resourcesABOUT MT AUTHOR GUIDELINES CLASSIFIEDS EDITORIAL CALENDAR MEDIA GUIDE MASSAGE MART SCHOOLS & EDUCATION FEEDBACK
Fibromyalgia: Put the Pain in Its Place
While some fibromyalgia patients respond favorably to regular chiropractic care, others experience minimal relief. Unfortunately, many of these patients must rely on pharmacological management to relieve their constant pain.
Peer Points: Always Seeking To Grow
Ellen "Kiki" Geary has spent the last decade honing her craft. As a specialist in integrative holistic care, she went straight from completing her master's degree in acupuncture and chinese herbal medicine from Bastyr University to building a successful and thriving practice in the small community of Anacortes, Washington.
A Guide for Talking to Doctors about Acupuncture and Brain Chemistry
Before I begin any discussion of how to talk about the effects of acupuncture on brain chemistry, nervous and endocrine function, it is essential to understand just what physicians most need help with.
Are You a Bad Chiropractic Patient?
My father was a great DC. In fact, as you might expect, he was the doctor of chiropractic I measured all other doctors against. Sadly, he died at age 61 when I was in my early 30s.
A Chinese Medicine Story: An Interview with Mazin Al-Khafaji
Mazin Al-Khafaji's work has interested me for years. In February 2014, we invited him for the second time to speak at the Southwest Symposium in Austin, Texas.
A History Worth Telling
The popularity and the use of acupuncture for the treatment of animals in the United States is at its peak.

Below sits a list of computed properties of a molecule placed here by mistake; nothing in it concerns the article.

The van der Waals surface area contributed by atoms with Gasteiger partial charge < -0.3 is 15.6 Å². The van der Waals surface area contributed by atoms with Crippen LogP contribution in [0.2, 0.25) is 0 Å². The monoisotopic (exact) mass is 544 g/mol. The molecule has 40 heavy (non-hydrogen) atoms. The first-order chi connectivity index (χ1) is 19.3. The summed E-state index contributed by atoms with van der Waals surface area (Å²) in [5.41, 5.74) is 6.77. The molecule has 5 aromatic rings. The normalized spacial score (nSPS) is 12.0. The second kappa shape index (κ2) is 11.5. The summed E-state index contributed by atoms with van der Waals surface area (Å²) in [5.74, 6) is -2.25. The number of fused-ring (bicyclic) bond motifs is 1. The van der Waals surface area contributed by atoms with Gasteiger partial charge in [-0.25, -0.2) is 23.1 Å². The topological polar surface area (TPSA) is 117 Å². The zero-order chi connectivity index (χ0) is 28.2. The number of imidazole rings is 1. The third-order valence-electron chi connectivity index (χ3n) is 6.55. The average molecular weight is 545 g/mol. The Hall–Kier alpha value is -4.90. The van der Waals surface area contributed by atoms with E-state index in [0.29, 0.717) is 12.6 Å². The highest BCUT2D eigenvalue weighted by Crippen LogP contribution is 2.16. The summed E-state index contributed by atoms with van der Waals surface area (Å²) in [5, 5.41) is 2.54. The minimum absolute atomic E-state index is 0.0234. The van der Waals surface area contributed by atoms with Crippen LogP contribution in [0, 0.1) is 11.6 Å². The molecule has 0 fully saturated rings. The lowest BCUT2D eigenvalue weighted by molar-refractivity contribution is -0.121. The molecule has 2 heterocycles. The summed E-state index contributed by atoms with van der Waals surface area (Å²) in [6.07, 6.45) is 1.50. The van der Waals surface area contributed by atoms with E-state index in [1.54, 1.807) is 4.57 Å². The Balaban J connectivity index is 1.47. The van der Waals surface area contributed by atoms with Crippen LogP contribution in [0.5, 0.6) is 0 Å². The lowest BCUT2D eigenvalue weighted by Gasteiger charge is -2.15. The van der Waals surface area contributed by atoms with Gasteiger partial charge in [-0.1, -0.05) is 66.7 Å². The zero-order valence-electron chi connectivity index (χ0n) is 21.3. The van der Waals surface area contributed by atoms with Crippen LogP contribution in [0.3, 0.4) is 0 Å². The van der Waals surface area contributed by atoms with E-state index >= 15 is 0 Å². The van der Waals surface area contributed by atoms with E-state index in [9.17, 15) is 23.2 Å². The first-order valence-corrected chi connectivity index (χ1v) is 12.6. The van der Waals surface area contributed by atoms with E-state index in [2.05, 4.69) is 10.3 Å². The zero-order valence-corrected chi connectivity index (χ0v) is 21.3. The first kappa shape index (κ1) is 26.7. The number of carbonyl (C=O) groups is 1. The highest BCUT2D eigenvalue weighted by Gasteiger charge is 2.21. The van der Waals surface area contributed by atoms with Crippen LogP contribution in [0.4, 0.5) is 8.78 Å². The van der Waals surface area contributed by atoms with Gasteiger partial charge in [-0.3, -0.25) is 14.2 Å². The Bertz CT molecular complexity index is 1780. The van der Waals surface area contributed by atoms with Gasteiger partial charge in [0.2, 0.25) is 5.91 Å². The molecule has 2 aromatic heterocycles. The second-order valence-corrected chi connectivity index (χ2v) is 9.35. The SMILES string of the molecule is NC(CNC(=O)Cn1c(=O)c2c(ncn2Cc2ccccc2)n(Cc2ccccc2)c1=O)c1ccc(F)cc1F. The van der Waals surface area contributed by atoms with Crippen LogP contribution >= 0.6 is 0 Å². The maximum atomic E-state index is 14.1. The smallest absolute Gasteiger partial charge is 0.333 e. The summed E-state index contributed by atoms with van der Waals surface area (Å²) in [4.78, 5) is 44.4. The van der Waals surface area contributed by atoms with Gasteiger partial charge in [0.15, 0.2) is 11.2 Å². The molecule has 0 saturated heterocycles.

Medical Qigong for the Heart: Part III
Part 1 and Part II of this series focused on the physical aspect of the Heart and mental emotional aspects of the Heart respectively. Now, I would like to focus on the spiritual aspect of the Heart.
Physical Exam 101: The Hands
I am sure you are familiar with the old adage: "When the only tool in your toolbox is a hammer, everything starts to look like a nail."
Remembering Clarence Gonstead and 50 Years of the Gonstead Clinic
Dr. Clarence Selmer Gonstead (1898-1978) took chiropractic practice from back-alley bone setting to an understandable biomechanical science. His life was dedicated to clinical competency.
Immunizations by Colorado DCs: Really?
You probably didn't hear about it, but back on Nov. 21, 2013, the Board of Directors of the Colorado Chiropractic Association (CCA) adopted "immunization authority" for Colorado DCs as its No. 2 legislative goal.
The Science of Stretching
In 1986, Rob DeCastella set a course record by running the Boston Marathon in 2:07:51, just 39 seconds off the world record.
Why You Should Include the Single-Leg Stance Test in Every Patient Assessment
The single-leg stance (SLS) test, also known as the single-limb stance test, unipedal stance test or one-legged stance / balance test, is often used in the geriatric population to assess static postural and balance control.
Curbing Label Overwhelm
For the average consumer, reading a food package can be overwhelming: natural, organic, non-GMO, gluten free, free range ... you get the picture.
Vaccines and Chiropractic: Evidence-Based Medicine or Medical Dogma?
Right or wrong, the chiropractic profession has historically been against vaccinations. However, a growing trend within the profession is seeking to reverse this position.